Govt takes first step to halt cheat-and-scoot

Our Bureau New Delhi | Updated on July 19, 2018 Published on July 19, 2018

Union Minister Piyush Goyal speaks in the Lok Sabha during the Monsoon Session of Parliament, in New Delhi on Thursday   -  PTI

Fugitive Economic Offenders Bill clears Lok Sabha; no change in applicability limit

The government on Thursday refused to lower the threshold for applicability of the Fugitive Economic Offenders Law and said the law will apply to all those who have been declared fugitives in big economic crimes by Indian courts.

The Lok Sabha gave its consent to the Bill, which will now be discussed in the Rajya Sabha before its passage. Once approved by both the houses and assented by the President, the Bill will become an Act and replace the Ordinance promulgated on April 21.

All actions taken under the Ordinance will have the same legal validity once the law is enacted. Empowered by the Ordinance, the Enforcement Directorate has already moved a special court for action against Vijay Mallya and is preparing to do the same against Nirav Modi and Mehul Chowksi, who are alleged perpetrators of the Punjab National Bank scam.

“First we want to catch big offenders. Lowering the threshold will crowd the special courts,” Interim Finance Minister Piyush Goyal said after 19 members participated in the discussion of the Bill. The Bill defines the fugitive economic offender “as an individual who has committed a scheduled offence or offences involving an amount of ₹100 crore or more and has absconded from India or refused to come back to India to avoid facing criminal prosecution in India.”

No relief for offenders

He also made it clear that that Fugitive Economic Offenders Law will be applicable to “any individual who is, or becomes, a fugitive economic offender on or after the date of coming into force of this Act.” It means the Bill will not be effective from a retrospective date. However, this does not provide any relief for offenders such as Mallya, Modi, Chowksi and others who have already been declared fugitive by Indian courts.

There is a provision in the Bill that economic offenders who flee from the country will be brought back, prosecuted and their properties will be confiscated. It seeks to quickly recover the losses to the exchequer or public sector banks in cases of frauds. Among other things, the Bill makes a provision for a Special Court under the Prevention of Money Laundering Act, 2002 to declare a person a Fugitive Economic Offender.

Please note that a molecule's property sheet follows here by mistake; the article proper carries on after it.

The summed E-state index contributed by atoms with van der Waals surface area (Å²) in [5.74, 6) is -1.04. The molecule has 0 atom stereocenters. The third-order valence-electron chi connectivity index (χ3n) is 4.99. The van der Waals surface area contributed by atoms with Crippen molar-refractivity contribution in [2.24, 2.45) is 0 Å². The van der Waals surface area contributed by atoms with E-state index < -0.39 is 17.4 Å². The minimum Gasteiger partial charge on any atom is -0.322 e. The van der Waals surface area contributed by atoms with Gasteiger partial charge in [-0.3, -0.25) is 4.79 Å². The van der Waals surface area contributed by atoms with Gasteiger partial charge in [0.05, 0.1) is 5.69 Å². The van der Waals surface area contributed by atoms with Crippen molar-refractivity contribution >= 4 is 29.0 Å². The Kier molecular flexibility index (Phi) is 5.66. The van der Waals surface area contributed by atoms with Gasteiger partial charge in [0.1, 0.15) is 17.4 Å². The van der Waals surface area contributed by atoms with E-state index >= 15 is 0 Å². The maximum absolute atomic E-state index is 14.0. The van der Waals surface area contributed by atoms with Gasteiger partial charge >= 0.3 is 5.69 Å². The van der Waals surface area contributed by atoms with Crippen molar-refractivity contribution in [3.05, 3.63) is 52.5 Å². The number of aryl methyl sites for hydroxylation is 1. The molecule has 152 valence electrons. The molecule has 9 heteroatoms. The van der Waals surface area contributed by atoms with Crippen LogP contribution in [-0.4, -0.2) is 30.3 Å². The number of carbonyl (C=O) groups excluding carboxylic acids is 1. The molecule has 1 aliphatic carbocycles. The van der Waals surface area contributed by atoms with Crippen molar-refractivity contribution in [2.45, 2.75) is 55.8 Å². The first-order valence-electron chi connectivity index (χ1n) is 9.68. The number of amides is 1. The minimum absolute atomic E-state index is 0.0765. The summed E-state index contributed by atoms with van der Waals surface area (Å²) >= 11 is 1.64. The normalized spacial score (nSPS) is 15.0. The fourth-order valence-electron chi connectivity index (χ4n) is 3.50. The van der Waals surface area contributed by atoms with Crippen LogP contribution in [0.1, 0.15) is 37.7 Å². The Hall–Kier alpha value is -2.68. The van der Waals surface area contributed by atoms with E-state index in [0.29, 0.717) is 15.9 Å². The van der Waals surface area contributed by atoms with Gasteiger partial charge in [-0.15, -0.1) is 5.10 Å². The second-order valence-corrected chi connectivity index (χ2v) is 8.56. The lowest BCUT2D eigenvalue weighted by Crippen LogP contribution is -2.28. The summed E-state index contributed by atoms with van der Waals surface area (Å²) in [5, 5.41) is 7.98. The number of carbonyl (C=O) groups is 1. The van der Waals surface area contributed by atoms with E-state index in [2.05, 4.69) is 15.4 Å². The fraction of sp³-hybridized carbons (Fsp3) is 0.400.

Initiating the debate on the Bill, Nishikant Dubey (BJP) strongly supported the measure, saying it will allow the government to recover the dues from the absconding offenders. He claimed that absconding accused like Mallya, Nirav Modi, and Choksi were “products of the Congress government”, which had “facilitated” their scams.

He alleged that the then Finance Minister P Chidambaram had “tweaked rules” to help certain firms linked to some of these accused days before the BJP government took over in 2014.

Shashi Tharoor (Congress) said there was a significant gap between the government’s “rhetoric and action” and took a dig, saying that Nirav Modi was photographed with Prime Minister Narendra Modi in Davos. The Prime Minister had promised to be a “chowkidar”, he said, and referred to a number of economic offenders who had fled the country.

Treaty with other nations

Some members asked why courts in other countries would honour the orders passed by Indian courts, Goyal mentioned that India has treaties with many countries, which would help in honouring the orders given here. He said the Fugitive Economic Offenders Bill gave power to the agencies to seize properties that are not only in the name of the offender, but ‘benami’assets.

Union Minister Arun Jaitley had, in his Budget for 2018-19, said the government was considering bringing a new law to confiscate the assets of such absconders. The Bill was introduced in the Lok Sabha (Lower House) on March 12, but could not be taken up due to a logjam in Parliament over different issues and hence the President promulgated the Ordinance.

Published on July 19, 2018

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